Jose Canseco claims the Mitchell report is incomplete because it left out Alex Rodriguez. While A-Rod denies using steroids, he did give Bush $2,000. By contrast, Hank Aaron, who played his entire career without an asterisk, has contributed to staunch opponents of Bush like Max Cleland and Hillary Clinton.

Two years ago, Bush defended his friend Palmeiro when he tested positive after testifying negative. Last week, Bush sought to deflect attention from friends listed in the Mitchell report: "I think it's best that all of us not jump to any conclusions on individual players named."

But the most damning evidence of Bush's complicity in baseball's era of denial is his own role in the trade that helped start it all. In the summer of '92, as it became apparent that his father would lose the White House, Bush was desperate to get the Rangers into the playoffs for the first time in the 30-year history of the franchise. He had his eye on Jose Canseco, Mark McGwire's gargantuan Bash Brother with the Oakland A's, who had led the majors in home runs the year before.

Meanwhile, out in Oakland, A's manager Tony LaRussa and coach Dave McKay were already convinced Canseco was taking steroids. According to the Mitchell report, A's general manager (and later MLB exec) Sandy Alderson considered testing him. While Alderson claims that Canseco's trade to Texas was "not out of any concern relating to his alleged involvement with steroids," the evidence in the Mitchell report hints otherwise.

The great unanswered question is one Mitchell doesn't ask: If it's possible the A's knew enough to trade Canseco because of steroids, did Bush go after Canseco for the same reason? He already had three players who would turn up in the Mitchell report for later allegations of drug use—Palmeiro, Juan Gonzalez, and Kevin Brown. Without drug testing in place, it was almost impossible to get caught, and baseball was years from cracking down. To a highly competitive, power-hitter-hungry baseball executive like Bush, Canseco might have seemed a risk worth taking.

That would make A-Rod the second biggest omission from the Mitchell report. The biggest is George Bush's own explanation for pursuing a have-needle-will-travel slugger in the first place. Here's what Bush told the New York Times at the time about why he traded for Jose Canseco:

"We needed to change the chemistry. …"

Stop the presses! When he's done reading his power meter, the president would like to make a confession. ... 9:24 A.M. (link)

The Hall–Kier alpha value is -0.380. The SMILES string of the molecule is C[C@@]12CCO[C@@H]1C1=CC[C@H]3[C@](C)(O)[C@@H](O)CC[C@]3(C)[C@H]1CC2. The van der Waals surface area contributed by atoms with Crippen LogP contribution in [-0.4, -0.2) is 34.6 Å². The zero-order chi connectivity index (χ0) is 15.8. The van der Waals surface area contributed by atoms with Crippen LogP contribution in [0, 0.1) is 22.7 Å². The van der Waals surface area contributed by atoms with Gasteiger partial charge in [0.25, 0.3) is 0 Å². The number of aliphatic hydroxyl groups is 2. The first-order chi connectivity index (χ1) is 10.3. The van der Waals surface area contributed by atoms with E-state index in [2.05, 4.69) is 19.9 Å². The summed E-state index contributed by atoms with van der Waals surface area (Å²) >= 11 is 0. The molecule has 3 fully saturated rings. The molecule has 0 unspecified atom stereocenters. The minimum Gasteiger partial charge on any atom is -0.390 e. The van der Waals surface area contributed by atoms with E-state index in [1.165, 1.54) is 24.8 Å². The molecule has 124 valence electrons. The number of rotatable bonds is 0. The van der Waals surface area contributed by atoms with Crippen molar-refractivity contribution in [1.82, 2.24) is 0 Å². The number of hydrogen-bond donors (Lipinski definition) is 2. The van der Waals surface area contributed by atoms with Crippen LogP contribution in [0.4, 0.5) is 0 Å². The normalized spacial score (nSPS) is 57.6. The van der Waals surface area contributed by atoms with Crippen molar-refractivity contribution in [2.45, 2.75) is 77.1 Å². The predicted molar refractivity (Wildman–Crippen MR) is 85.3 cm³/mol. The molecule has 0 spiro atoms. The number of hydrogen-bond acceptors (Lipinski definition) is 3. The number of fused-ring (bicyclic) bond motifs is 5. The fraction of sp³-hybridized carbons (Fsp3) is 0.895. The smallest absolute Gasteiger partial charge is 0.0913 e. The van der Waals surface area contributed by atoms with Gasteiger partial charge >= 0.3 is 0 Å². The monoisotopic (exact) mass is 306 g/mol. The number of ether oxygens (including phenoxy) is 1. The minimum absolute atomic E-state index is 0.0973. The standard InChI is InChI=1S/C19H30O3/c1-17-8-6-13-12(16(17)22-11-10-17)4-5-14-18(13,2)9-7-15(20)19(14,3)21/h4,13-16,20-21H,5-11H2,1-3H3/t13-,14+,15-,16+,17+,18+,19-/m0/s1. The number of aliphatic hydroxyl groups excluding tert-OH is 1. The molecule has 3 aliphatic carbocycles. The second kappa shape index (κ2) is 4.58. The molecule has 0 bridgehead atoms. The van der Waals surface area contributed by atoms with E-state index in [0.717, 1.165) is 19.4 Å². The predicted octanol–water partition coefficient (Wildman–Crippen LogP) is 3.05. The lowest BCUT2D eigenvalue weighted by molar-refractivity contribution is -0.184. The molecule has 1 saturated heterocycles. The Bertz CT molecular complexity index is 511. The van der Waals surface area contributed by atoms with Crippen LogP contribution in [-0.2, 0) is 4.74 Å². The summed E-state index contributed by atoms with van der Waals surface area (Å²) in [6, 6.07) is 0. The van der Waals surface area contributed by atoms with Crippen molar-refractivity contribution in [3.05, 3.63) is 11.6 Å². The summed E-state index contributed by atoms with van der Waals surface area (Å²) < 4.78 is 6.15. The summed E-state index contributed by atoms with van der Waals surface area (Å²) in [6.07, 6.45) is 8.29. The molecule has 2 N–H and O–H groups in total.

Thursday, Dec. 6, 2007

** Urgent Travel Advisory **: Panic struck the nation's airways again today, as yet another major hub has been added to TSA's Not Safe To Stopover list. Minneapolis-St. Paul and Denver were bad enough, but now Chicago O'Hare—the second-largest airport on the planet—is off limits. An alert Slate reader writes:

"I recently had a Larry Craig sighting at ORD. Nowhere is safe!"

United Airlines shares are expected to plunge in after-hours trading ... 5:01 P.M.

Wednesday, Dec. 5, 2007

Travels Without Larry: With the holidays fast approaching, Americans are already bracing for the high anxieties of holiday travel: missed flights, lost luggage, weather delays, and explaining to the children why that TSA agent gets to open all their presents. But this weekend's latest expose in the Idaho Statesman gives millions traveling through the nation's crowded airports a whole new worry: how to get home for the holidays without being solicited by Larry Craig.

For the savvy traveler, avoiding Craig used to be a snap. Voters in Idaho and elsewhere were horrified when he pleaded guilty to solicitation in the Minneapolis airport and disgusted when he stayed in office anyway. But most travelers agreed that he couldn't have picked a better airport for us to dodge. In May—a few days before Craig's arrest—U.S. News ranked Minneapolis-St. Paul the fifth most miserable airport in America, out of 47. No one shed any tears about swearing off Northwest Airlines, and its route between Minneapolis and Washington National gets mediocre ratings.

But on Sunday, the Statesman threw a wrench into travelers' plans with the chilling account of a man who claimed that in 2006—using the identical gestures that got himself arrested in Minneapolis—Craig solicited sex in the men's room of the Denver airport. Denver is the fifth-most-traveled airport in America and the 10th busiest in the world. It handled 47 million passengers in 2006, and is growing 9 percent a year, the fourth-fastest growth rate on earth.